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Tragic events bring orphan colt, mare together

An orphan foal bonds with its new mother.
Pairing an orphan foal and a nursing mare is a challenging task and one that commonly ends with failure. In this case, the connection was instantaneous.

An orphan colt whose mother died shortly after giving birth has a new mom – a mare that had tragically lost her foal – thanks to the generosity of strangers and Washington State University veterinarians playing matchmaker.

Pairing an orphan foal and a nursing mare is a challenging task and one that commonly ends with failure. In this case, the connection was instantaneous. 

“The mare had only been without a foal for about 24 hours,” Dr. Lisbeth Matthews, an equine medicine and surgery intern, said. “We walked her into the Veterinary Teaching Hospital and past him. He made a noise, and she went, ‘oh, there’s my foal,’ and started making noises back at him.”

It was a surprise to everyone how quickly the mare, named Shelly but affectionally called Mama by her owners, Roy and Faye Lions, accepted the colt. Equine veterinarian Jenifer Gold, who was helping to care for the foal and to supervise its introduction to the mare, said nursing mares frequently reject orphan foals, and when they don’t, the pairing process often takes days. 

“She walked in and started nickering at him like it was her own baby – it was unbelievable,” Gold said. “I’ve been doing this for 20 years, and I have never seen it happen that way.” 

The foal, which has been named Laredo, was admitted to the teaching hospital by his owner, Spokane resident Rachel Williams, just days after he was born when he started showing troubling digestive issues. Shortly after the colt arrived in Pullman, Faye Lions placed a call to WSU to see if the equine team was aware of any orphan colts needing a nursing mare.

“Our foal was dead, and nothing was going to bring it back, so we were hoping we could help someone else,” Faye Lions said. “It just so happened there was a foal there.”

A day later, the colt and Shelly were introduced. 

“For them to be so willing to basically hand over their animal to a complete stranger after experiencing their own tragedy was pretty phenomenal,” Williams said. “I feel like in this scenario it was the worst of the worst for everybody, but there was a little bit of silver lining to the story.”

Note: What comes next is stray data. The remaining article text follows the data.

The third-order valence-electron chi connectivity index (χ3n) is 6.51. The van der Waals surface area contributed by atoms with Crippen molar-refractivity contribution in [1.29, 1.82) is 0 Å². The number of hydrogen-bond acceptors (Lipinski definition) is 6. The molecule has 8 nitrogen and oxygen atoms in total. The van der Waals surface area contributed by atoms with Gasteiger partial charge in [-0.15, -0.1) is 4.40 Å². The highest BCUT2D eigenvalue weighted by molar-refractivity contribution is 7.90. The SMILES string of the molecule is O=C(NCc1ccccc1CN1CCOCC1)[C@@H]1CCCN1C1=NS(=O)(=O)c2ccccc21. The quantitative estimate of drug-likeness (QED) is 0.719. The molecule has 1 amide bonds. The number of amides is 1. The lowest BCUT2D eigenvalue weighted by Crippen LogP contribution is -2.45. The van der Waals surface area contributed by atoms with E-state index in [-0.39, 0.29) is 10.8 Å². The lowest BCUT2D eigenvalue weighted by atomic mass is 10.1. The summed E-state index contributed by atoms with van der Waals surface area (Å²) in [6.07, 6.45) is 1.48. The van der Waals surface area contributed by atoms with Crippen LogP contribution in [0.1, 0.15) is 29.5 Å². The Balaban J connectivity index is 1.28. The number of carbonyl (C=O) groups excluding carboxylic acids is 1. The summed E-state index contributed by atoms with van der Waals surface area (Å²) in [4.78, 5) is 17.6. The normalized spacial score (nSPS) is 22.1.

Williams is also grateful for the care and treatment she and her foal received at WSU. 

“I just can’t even find words to say how great the veterinarians at WSU were,” she said. “They went above and beyond. I am just happy I ended up at WSU. I am so glad we were able to match those two up – it is kind of a miracle.”

Shelly will live with Williams until the colt is ready to be weaned, likely in six months, before she will return to her home in Kamiah, Idaho. 

“It will be tough to say goodbye because you just naturally start to bond with animals, and she has kind of been my lifesaver,” Williams said. “It will be bittersweet for sure, but I am sure her owners will be happy to have her back.”

During the spring, the equine team at WSU typically sees at least a handful of orphan foals. Equine medicine specialist Dr. Macarena Sanz said orphan foals can be fed a powdered milk formula designed for horses, but those raised by humans typically develop behavioral issues that can become problematic as the animal matures. 

“They turn out to be socially weird, have no understanding of personal space, and they are more difficult to train,” WSU equine veterinarian Macarena Sanz said. “The fact that this orphan foal has a mare is really going to make a difference.”

Sanz strongly encourages owners to immediately call their veterinarian if a foal is orphaned, as early care is critical to the animal’s survival. 

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